Nalin Mannapperuma

In a discussion with Nation, Director of the Waste Management Authority (Western Province), M.M. Nalin R.C. Mannapperuma exposited the waste management plan and the institutional framework and regulatory mechanism pertaining to it, and addressed concerns about the present and future challenges with regard to the garbage problem with the latest facts and figures, and outlined the targeted outcomes of the national, provincial, local authority and community level programmes in this regard.   

Q : What is the plan with which to tackle the garbage problem?

We have a plan. All other stakeholders including agencies must work with us. Right now, these stakeholder agencies are working on waste management without adhering to the plan. Thus, all such efforts go to waste. The Government gives monies to all agencies, yet the latter do not direct the funds in the right direction. This is a big investment, which however is not focused well towards achieving the targets. There is an institutional and regulatory framework for waste management which involves other agencies aside to us.

Q : What are the salient points of the policy which are in place?

The national solid waste management policy was made by the Ministry of Environment and Natural Resources in 2007. It contains policy objectives and policy principles, the waste management hierarchy, aspects pertaining to source reduction, reuse and recycling, the latter however does not involve final disposal such as through recovery, incineration and land filling.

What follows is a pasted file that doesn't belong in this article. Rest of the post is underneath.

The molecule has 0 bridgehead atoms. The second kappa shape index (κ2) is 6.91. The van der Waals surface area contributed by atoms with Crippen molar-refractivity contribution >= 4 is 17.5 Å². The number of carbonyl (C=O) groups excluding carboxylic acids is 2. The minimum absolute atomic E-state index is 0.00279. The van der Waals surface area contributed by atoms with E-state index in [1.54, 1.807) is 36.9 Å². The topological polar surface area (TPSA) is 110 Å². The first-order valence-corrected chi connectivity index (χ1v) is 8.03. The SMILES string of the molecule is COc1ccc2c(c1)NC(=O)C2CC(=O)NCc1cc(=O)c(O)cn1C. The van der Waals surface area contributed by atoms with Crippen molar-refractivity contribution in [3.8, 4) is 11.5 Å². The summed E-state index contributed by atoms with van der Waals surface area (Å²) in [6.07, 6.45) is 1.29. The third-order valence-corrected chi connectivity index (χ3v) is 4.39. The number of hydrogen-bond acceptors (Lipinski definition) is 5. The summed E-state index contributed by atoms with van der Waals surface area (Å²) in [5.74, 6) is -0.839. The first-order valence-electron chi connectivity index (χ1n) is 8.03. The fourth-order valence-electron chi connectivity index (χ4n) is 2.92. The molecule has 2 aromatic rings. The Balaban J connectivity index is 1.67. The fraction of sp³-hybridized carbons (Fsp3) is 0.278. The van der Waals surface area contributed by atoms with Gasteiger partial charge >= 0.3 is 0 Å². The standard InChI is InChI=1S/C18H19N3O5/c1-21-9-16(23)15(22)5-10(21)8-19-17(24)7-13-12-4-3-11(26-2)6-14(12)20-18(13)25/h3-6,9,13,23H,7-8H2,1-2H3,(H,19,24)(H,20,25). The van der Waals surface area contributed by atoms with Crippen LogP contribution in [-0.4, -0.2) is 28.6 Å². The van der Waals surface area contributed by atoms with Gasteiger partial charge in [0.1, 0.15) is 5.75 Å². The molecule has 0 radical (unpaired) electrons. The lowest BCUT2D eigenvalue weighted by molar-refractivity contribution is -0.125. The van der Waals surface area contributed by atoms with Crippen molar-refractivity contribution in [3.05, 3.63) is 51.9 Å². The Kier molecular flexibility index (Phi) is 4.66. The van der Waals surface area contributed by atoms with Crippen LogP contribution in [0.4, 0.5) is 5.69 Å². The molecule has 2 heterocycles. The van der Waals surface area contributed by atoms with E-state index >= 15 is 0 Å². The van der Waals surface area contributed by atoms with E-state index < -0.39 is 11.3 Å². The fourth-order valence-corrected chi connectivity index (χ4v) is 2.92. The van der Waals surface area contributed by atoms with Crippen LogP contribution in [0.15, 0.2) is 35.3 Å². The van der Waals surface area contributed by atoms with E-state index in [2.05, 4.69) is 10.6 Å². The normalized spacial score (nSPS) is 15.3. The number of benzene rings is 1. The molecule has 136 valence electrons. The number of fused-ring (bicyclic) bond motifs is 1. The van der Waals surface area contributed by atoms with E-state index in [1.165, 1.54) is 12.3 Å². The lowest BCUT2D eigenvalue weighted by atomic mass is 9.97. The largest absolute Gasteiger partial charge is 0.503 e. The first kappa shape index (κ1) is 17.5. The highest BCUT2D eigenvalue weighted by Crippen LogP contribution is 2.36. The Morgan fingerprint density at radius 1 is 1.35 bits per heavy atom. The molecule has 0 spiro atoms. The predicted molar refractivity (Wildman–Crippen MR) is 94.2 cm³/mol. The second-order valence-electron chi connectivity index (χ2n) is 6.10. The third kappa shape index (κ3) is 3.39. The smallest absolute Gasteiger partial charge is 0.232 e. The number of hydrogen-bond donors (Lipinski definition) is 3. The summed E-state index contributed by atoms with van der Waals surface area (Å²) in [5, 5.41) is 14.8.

There is also the polluter pay principle, which is a kind of tax, where the costs of pollution mitigation, for disposal must be borne by the generator by paying the local authority if they want to get the local authority to provide them with an additional, extended waste management service. To what extent this is used at the ground level remains a problematic question.

Q : What are the strategies that have been adopted in relation to this matter?

The provincial strategies are the zonal concept of waste management, the seven steps of MSW management, the enhancement of the legal status on solid waste management, and the volume based service charge systems for managing mixed (non-sorted garbage) MSW.

Q : What is the institutional structure for the purpose?